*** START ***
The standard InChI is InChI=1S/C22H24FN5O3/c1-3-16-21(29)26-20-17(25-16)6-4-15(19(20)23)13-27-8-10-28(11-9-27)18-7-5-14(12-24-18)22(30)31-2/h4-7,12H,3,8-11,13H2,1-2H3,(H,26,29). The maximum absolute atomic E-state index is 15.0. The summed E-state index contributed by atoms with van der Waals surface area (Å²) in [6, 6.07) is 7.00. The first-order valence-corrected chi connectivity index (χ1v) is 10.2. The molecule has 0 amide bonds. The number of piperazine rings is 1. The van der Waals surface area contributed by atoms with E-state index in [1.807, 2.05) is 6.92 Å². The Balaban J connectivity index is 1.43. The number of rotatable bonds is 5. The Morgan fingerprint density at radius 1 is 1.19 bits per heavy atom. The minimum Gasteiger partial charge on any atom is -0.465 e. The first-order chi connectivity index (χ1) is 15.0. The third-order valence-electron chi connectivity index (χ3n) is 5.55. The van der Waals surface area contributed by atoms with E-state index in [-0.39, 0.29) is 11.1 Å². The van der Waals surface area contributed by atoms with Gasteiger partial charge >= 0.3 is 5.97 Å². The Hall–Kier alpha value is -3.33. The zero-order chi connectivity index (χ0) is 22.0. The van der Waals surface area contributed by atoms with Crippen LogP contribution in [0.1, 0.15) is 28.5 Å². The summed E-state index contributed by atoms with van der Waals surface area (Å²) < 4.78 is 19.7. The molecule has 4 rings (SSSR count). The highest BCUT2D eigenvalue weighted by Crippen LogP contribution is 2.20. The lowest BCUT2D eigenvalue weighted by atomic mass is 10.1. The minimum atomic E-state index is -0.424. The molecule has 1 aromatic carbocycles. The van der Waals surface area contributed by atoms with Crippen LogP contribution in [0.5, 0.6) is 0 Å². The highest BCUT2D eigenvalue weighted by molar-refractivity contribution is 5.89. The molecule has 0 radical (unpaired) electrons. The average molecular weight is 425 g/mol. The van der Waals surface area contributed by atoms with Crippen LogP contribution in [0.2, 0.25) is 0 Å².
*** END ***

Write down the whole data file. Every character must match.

The standard InChI is InChI=1S/C22H24FN5O3/c1-3-16-21(29)26-20-17(25-16)6-4-15(19(20)23)13-27-8-10-28(11-9-27)18-7-5-14(12-24-18)22(30)31-2/h4-7,12H,3,8-11,13H2,1-2H3,(H,26,29). The maximum absolute atomic E-state index is 15.0. The summed E-state index contributed by atoms with van der Waals surface area (Å²) in [6, 6.07) is 7.00. The first-order valence-corrected chi connectivity index (χ1v) is 10.2. The molecule has 0 amide bonds. The number of piperazine rings is 1. The van der Waals surface area contributed by atoms with E-state index in [1.807, 2.05) is 6.92 Å². The Balaban J connectivity index is 1.43. The number of rotatable bonds is 5. The Morgan fingerprint density at radius 1 is 1.19 bits per heavy atom. The minimum Gasteiger partial charge on any atom is -0.465 e. The first-order chi connectivity index (χ1) is 15.0. The third-order valence-electron chi connectivity index (χ3n) is 5.55. The van der Waals surface area contributed by atoms with E-state index in [-0.39, 0.29) is 11.1 Å². The van der Waals surface area contributed by atoms with Gasteiger partial charge >= 0.3 is 5.97 Å². The Hall–Kier alpha value is -3.33. The zero-order chi connectivity index (χ0) is 22.0. The van der Waals surface area contributed by atoms with Crippen LogP contribution in [0.1, 0.15) is 28.5 Å². The summed E-state index contributed by atoms with van der Waals surface area (Å²) < 4.78 is 19.7. The molecule has 4 rings (SSSR count). The highest BCUT2D eigenvalue weighted by Crippen LogP contribution is 2.20. The lowest BCUT2D eigenvalue weighted by atomic mass is 10.1. The minimum atomic E-state index is -0.424. The molecule has 1 aromatic carbocycles. The van der Waals surface area contributed by atoms with Crippen LogP contribution in [0.5, 0.6) is 0 Å². The highest BCUT2D eigenvalue weighted by molar-refractivity contribution is 5.89. The molecule has 0 radical (unpaired) electrons. The average molecular weight is 425 g/mol. The van der Waals surface area contributed by atoms with Crippen LogP contribution in [0.2, 0.25) is 0 Å².